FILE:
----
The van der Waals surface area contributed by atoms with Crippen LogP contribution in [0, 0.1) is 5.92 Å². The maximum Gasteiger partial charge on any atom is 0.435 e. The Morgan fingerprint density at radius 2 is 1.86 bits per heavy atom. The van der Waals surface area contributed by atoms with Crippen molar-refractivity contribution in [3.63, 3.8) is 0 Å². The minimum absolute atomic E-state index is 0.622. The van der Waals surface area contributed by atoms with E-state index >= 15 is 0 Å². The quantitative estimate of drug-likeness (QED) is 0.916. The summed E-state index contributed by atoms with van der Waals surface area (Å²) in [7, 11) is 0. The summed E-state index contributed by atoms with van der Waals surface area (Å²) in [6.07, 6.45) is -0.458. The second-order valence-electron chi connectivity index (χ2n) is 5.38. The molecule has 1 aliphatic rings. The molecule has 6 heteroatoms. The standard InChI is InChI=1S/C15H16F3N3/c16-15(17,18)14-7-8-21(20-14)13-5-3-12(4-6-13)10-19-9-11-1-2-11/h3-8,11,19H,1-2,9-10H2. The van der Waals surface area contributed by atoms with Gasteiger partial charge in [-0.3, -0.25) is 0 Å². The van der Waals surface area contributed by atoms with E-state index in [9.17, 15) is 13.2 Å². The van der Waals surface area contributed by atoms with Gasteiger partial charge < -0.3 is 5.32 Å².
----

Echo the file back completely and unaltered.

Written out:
The van der Waals surface area contributed by atoms with Crippen LogP contribution in [0, 0.1) is 5.92 Å². The maximum Gasteiger partial charge on any atom is 0.435 e. The Morgan fingerprint density at radius 2 is 1.86 bits per heavy atom. The van der Waals surface area contributed by atoms with Crippen molar-refractivity contribution in [3.63, 3.8) is 0 Å². The minimum absolute atomic E-state index is 0.622. The van der Waals surface area contributed by atoms with E-state index >= 15 is 0 Å². The quantitative estimate of drug-likeness (QED) is 0.916. The summed E-state index contributed by atoms with van der Waals surface area (Å²) in [7, 11) is 0. The summed E-state index contributed by atoms with van der Waals surface area (Å²) in [6.07, 6.45) is -0.458. The second-order valence-electron chi connectivity index (χ2n) is 5.38. The molecule has 1 aliphatic rings. The molecule has 6 heteroatoms. The standard InChI is InChI=1S/C15H16F3N3/c16-15(17,18)14-7-8-21(20-14)13-5-3-12(4-6-13)10-19-9-11-1-2-11/h3-8,11,19H,1-2,9-10H2. The van der Waals surface area contributed by atoms with Gasteiger partial charge in [-0.3, -0.25) is 0 Å². The van der Waals surface area contributed by atoms with E-state index in [9.17, 15) is 13.2 Å². The van der Waals surface area contributed by atoms with Gasteiger partial charge < -0.3 is 5.32 Å².